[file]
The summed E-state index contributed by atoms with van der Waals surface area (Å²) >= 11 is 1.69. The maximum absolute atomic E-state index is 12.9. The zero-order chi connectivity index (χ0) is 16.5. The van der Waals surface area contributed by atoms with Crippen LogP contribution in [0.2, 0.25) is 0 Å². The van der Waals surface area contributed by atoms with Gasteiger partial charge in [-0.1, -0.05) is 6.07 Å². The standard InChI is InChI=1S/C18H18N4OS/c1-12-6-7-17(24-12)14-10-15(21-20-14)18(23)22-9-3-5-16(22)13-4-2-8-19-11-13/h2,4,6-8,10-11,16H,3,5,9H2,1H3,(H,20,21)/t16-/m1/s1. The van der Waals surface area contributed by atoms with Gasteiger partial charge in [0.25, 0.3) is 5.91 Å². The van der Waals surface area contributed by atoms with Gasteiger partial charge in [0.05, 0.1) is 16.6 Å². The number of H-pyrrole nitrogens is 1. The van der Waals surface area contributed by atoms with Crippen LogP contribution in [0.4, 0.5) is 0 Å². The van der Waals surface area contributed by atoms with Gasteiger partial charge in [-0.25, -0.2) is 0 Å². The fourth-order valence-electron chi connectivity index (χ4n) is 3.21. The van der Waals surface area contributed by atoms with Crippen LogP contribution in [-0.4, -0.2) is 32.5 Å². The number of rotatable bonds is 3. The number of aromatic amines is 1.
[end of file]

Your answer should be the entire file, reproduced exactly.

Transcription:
The summed E-state index contributed by atoms with van der Waals surface area (Å²) >= 11 is 1.69. The maximum absolute atomic E-state index is 12.9. The zero-order chi connectivity index (χ0) is 16.5. The van der Waals surface area contributed by atoms with Crippen LogP contribution in [0.2, 0.25) is 0 Å². The van der Waals surface area contributed by atoms with Gasteiger partial charge in [-0.1, -0.05) is 6.07 Å². The standard InChI is InChI=1S/C18H18N4OS/c1-12-6-7-17(24-12)14-10-15(21-20-14)18(23)22-9-3-5-16(22)13-4-2-8-19-11-13/h2,4,6-8,10-11,16H,3,5,9H2,1H3,(H,20,21)/t16-/m1/s1. The van der Waals surface area contributed by atoms with Gasteiger partial charge in [0.25, 0.3) is 5.91 Å². The van der Waals surface area contributed by atoms with Gasteiger partial charge in [0.05, 0.1) is 16.6 Å². The number of H-pyrrole nitrogens is 1. The van der Waals surface area contributed by atoms with Crippen LogP contribution in [0.4, 0.5) is 0 Å². The van der Waals surface area contributed by atoms with Gasteiger partial charge in [-0.25, -0.2) is 0 Å². The fourth-order valence-electron chi connectivity index (χ4n) is 3.21. The van der Waals surface area contributed by atoms with Crippen LogP contribution in [-0.4, -0.2) is 32.5 Å². The number of rotatable bonds is 3. The number of aromatic amines is 1.